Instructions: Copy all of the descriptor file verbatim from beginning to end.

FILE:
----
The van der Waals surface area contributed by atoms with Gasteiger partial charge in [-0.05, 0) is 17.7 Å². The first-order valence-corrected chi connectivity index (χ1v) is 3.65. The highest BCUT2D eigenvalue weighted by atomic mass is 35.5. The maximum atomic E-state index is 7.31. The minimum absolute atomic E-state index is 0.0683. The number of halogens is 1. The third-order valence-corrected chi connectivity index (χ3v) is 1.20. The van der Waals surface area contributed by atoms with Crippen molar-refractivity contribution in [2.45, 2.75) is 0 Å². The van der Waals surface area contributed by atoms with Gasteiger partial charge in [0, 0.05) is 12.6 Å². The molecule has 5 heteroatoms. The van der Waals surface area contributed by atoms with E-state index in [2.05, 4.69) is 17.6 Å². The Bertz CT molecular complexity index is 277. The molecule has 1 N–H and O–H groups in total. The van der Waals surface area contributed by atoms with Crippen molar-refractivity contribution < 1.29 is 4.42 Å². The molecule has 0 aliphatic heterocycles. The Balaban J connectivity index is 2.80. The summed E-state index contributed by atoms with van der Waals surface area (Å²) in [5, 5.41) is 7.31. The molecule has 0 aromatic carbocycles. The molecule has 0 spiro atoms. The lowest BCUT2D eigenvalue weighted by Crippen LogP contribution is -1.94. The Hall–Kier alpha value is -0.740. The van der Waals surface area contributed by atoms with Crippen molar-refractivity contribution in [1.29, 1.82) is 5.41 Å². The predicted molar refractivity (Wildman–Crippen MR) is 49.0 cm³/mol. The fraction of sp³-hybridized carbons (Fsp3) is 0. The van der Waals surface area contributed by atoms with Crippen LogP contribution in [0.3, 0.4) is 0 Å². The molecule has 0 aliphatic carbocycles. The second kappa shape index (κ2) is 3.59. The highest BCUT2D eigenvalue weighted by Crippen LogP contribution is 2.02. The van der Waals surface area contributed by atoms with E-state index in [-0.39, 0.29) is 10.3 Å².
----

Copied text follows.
The van der Waals surface area contributed by atoms with Gasteiger partial charge in [-0.05, 0) is 17.7 Å². The first-order valence-corrected chi connectivity index (χ1v) is 3.65. The highest BCUT2D eigenvalue weighted by atomic mass is 35.5. The maximum atomic E-state index is 7.31. The minimum absolute atomic E-state index is 0.0683. The number of halogens is 1. The third-order valence-corrected chi connectivity index (χ3v) is 1.20. The van der Waals surface area contributed by atoms with Crippen molar-refractivity contribution in [2.45, 2.75) is 0 Å². The van der Waals surface area contributed by atoms with Gasteiger partial charge in [0, 0.05) is 12.6 Å². The molecule has 5 heteroatoms. The van der Waals surface area contributed by atoms with E-state index in [2.05, 4.69) is 17.6 Å². The Bertz CT molecular complexity index is 277. The molecule has 1 N–H and O–H groups in total. The van der Waals surface area contributed by atoms with Crippen molar-refractivity contribution < 1.29 is 4.42 Å². The molecule has 0 aliphatic heterocycles. The Balaban J connectivity index is 2.80. The summed E-state index contributed by atoms with van der Waals surface area (Å²) in [5, 5.41) is 7.31. The molecule has 0 aromatic carbocycles. The molecule has 0 spiro atoms. The lowest BCUT2D eigenvalue weighted by Crippen LogP contribution is -1.94. The Hall–Kier alpha value is -0.740. The van der Waals surface area contributed by atoms with Crippen molar-refractivity contribution in [1.29, 1.82) is 5.41 Å². The predicted molar refractivity (Wildman–Crippen MR) is 49.0 cm³/mol. The fraction of sp³-hybridized carbons (Fsp3) is 0. The van der Waals surface area contributed by atoms with Crippen LogP contribution in [0.3, 0.4) is 0 Å². The molecule has 0 aliphatic carbocycles. The second kappa shape index (κ2) is 3.59. The highest BCUT2D eigenvalue weighted by Crippen LogP contribution is 2.02. The van der Waals surface area contributed by atoms with E-state index in [-0.39, 0.29) is 10.3 Å².